This just seems to be a commercial financing concept and that has been around a long time. The interest rates on this products seems a little higher than a commercial mortgage and there are a few other details that would need to be answered to clarify further. Could it be that there is simply a newer market for this paper that has allowed financial institutions to offer more and sell off to institutional investors?

  10. mike williams

    Great post! I see many posts on BP about how to become an investor and a lot of posts that are directed at newbies (rightfully so – not complaining, just pointing it out). Nice to see the seasoned investors getting a little love! Thx for the info, I will certainly check into this lender.

  11. Sam M.

    Dear Jeff, thanks for writing this article – I will contact UWM and check it out. I have a related question for you… The article is based on the max of 10 loans that people run into, but I have run run into a max of 4 loans. All the banks I have asked will not give me a 5th loan. So my question is, how do you get the 5th through 10th loans?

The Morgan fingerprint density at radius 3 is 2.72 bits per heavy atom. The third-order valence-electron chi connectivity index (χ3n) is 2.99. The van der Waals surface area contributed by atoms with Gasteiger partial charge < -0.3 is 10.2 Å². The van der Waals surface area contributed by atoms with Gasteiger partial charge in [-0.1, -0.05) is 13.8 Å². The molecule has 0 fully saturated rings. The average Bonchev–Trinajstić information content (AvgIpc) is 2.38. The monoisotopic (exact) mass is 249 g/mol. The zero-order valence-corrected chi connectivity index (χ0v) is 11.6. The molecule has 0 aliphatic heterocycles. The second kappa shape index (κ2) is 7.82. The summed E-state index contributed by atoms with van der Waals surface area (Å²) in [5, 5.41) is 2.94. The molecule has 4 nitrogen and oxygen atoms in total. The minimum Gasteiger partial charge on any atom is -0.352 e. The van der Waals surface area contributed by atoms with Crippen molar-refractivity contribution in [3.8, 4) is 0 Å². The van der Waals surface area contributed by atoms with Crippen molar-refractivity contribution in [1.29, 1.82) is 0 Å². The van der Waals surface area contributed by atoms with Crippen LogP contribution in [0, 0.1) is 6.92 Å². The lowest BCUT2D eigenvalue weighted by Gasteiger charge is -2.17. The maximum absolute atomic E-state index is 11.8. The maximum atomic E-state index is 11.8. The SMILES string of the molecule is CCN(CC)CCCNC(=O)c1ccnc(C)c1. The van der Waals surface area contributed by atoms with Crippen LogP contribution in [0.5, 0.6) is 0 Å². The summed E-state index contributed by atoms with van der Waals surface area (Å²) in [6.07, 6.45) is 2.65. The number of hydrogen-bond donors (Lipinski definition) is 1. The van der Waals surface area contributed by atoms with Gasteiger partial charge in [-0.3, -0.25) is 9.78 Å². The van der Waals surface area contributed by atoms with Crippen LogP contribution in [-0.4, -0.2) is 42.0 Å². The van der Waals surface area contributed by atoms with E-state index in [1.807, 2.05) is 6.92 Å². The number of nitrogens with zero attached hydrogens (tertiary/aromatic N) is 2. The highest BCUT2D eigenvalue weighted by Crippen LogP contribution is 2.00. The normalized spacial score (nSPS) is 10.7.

• Jeff Trevarthen

      There are lots of lenders that will loan on properties 5-10. In my experience, it’s usually the smaller banks who offer niche products. Often times a mortgage broker will have better access to these products. Banks tend to focus on volume and that means owner occupied loans for residential.

  12. Eric Jorczak

    If my rental home is owned in my LLC and a Land Trust, do I have to record a deed back into my personal name, then personally sign for the mortgage. Or can I leave the rental in the LLC/trust ownership and still get the loan?

  13. AJ S.

    The smaller community banks, or credit unions usually offer better rates. Usually they will not lend out to newbie that easily unless you have portfolio of properties or at least 1-4. For the bank it’s a risk, unfortunately a lot of investors bought properties at peak in 2005/2006 and then went bust. Lenders are very conservative, require at least 20%, high FICO score, no delinquencies, no bankruptcy, solid job history, low debt, etc.. They want to minimize risk, for them you have to prove your worthy to get a investor loan, under wiring is very strict these days for any loan. It’s not like old days in 2005 where you could buy a house with no job! 🙂